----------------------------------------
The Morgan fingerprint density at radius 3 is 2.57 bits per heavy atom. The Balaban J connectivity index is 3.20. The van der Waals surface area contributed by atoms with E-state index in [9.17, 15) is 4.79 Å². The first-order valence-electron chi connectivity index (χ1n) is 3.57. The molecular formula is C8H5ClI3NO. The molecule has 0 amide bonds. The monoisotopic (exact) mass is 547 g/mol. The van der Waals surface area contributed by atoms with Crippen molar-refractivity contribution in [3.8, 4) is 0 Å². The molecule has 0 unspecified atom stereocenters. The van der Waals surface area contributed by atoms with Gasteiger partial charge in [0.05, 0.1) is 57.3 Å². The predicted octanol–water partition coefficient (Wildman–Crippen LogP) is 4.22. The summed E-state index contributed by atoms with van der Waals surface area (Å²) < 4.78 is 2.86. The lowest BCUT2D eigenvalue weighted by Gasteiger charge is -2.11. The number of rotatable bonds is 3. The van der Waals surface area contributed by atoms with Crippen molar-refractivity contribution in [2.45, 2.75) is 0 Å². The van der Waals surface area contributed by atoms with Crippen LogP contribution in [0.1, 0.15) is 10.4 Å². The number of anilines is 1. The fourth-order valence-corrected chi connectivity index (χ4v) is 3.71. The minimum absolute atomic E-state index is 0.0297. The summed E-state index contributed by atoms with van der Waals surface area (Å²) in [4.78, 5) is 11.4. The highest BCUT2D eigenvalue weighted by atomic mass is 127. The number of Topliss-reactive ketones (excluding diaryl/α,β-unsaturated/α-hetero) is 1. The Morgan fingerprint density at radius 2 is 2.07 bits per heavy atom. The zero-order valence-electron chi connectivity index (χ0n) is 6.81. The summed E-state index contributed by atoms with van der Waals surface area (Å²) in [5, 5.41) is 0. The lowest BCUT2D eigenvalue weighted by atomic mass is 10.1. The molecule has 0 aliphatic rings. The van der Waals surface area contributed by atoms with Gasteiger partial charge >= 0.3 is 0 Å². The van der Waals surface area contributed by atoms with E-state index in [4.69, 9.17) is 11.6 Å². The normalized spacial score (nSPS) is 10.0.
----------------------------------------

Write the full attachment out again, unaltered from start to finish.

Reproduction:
The Morgan fingerprint density at radius 3 is 2.57 bits per heavy atom. The Balaban J connectivity index is 3.20. The van der Waals surface area contributed by atoms with E-state index in [9.17, 15) is 4.79 Å². The first-order valence-electron chi connectivity index (χ1n) is 3.57. The molecular formula is C8H5ClI3NO. The molecule has 0 amide bonds. The monoisotopic (exact) mass is 547 g/mol. The van der Waals surface area contributed by atoms with Crippen molar-refractivity contribution in [3.8, 4) is 0 Å². The molecule has 0 unspecified atom stereocenters. The van der Waals surface area contributed by atoms with Gasteiger partial charge in [0.05, 0.1) is 57.3 Å². The predicted octanol–water partition coefficient (Wildman–Crippen LogP) is 4.22. The summed E-state index contributed by atoms with van der Waals surface area (Å²) < 4.78 is 2.86. The lowest BCUT2D eigenvalue weighted by Gasteiger charge is -2.11. The number of rotatable bonds is 3. The van der Waals surface area contributed by atoms with Crippen molar-refractivity contribution in [2.45, 2.75) is 0 Å². The van der Waals surface area contributed by atoms with Crippen LogP contribution in [0.1, 0.15) is 10.4 Å². The number of anilines is 1. The fourth-order valence-corrected chi connectivity index (χ4v) is 3.71. The minimum absolute atomic E-state index is 0.0297. The summed E-state index contributed by atoms with van der Waals surface area (Å²) in [4.78, 5) is 11.4. The highest BCUT2D eigenvalue weighted by atomic mass is 127. The number of Topliss-reactive ketones (excluding diaryl/α,β-unsaturated/α-hetero) is 1. The Morgan fingerprint density at radius 2 is 2.07 bits per heavy atom. The zero-order valence-electron chi connectivity index (χ0n) is 6.81. The summed E-state index contributed by atoms with van der Waals surface area (Å²) in [5, 5.41) is 0. The lowest BCUT2D eigenvalue weighted by atomic mass is 10.1. The molecule has 0 aliphatic rings. The van der Waals surface area contributed by atoms with Gasteiger partial charge >= 0.3 is 0 Å². The van der Waals surface area contributed by atoms with E-state index in [4.69, 9.17) is 11.6 Å². The normalized spacial score (nSPS) is 10.0.